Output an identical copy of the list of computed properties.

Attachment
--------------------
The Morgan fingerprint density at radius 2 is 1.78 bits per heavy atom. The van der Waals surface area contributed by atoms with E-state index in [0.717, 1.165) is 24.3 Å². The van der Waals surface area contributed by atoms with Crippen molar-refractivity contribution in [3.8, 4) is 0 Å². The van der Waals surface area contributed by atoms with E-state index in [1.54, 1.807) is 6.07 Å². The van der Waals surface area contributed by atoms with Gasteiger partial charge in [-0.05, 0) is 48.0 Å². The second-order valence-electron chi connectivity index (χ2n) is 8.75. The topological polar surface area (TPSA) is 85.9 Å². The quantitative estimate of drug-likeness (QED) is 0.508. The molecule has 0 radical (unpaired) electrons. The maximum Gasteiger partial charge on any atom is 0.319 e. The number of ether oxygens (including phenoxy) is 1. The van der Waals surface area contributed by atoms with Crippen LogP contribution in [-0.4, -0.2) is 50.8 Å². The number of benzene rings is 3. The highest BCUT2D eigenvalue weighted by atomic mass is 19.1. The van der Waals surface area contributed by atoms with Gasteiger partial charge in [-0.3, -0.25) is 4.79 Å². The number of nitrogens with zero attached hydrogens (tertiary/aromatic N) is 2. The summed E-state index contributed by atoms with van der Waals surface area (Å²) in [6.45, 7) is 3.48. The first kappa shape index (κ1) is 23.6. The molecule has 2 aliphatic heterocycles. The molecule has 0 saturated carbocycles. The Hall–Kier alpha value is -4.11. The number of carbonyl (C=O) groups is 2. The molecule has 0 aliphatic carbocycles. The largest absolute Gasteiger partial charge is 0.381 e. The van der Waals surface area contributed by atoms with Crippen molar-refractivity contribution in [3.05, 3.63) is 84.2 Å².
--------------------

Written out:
The Morgan fingerprint density at radius 2 is 1.78 bits per heavy atom. The van der Waals surface area contributed by atoms with E-state index in [0.717, 1.165) is 24.3 Å². The van der Waals surface area contributed by atoms with Crippen molar-refractivity contribution in [3.8, 4) is 0 Å². The van der Waals surface area contributed by atoms with E-state index in [1.54, 1.807) is 6.07 Å². The van der Waals surface area contributed by atoms with Gasteiger partial charge in [-0.05, 0) is 48.0 Å². The second-order valence-electron chi connectivity index (χ2n) is 8.75. The topological polar surface area (TPSA) is 85.9 Å². The quantitative estimate of drug-likeness (QED) is 0.508. The molecule has 0 radical (unpaired) electrons. The maximum Gasteiger partial charge on any atom is 0.319 e. The number of ether oxygens (including phenoxy) is 1. The van der Waals surface area contributed by atoms with Crippen LogP contribution in [-0.4, -0.2) is 50.8 Å². The number of benzene rings is 3. The highest BCUT2D eigenvalue weighted by atomic mass is 19.1. The van der Waals surface area contributed by atoms with Gasteiger partial charge in [-0.3, -0.25) is 4.79 Å². The number of nitrogens with zero attached hydrogens (tertiary/aromatic N) is 2. The summed E-state index contributed by atoms with van der Waals surface area (Å²) in [6.45, 7) is 3.48. The first kappa shape index (κ1) is 23.6. The molecule has 2 aliphatic heterocycles. The molecule has 0 saturated carbocycles. The Hall–Kier alpha value is -4.11. The number of carbonyl (C=O) groups is 2. The molecule has 0 aliphatic carbocycles. The largest absolute Gasteiger partial charge is 0.381 e. The van der Waals surface area contributed by atoms with Crippen molar-refractivity contribution in [3.05, 3.63) is 84.2 Å².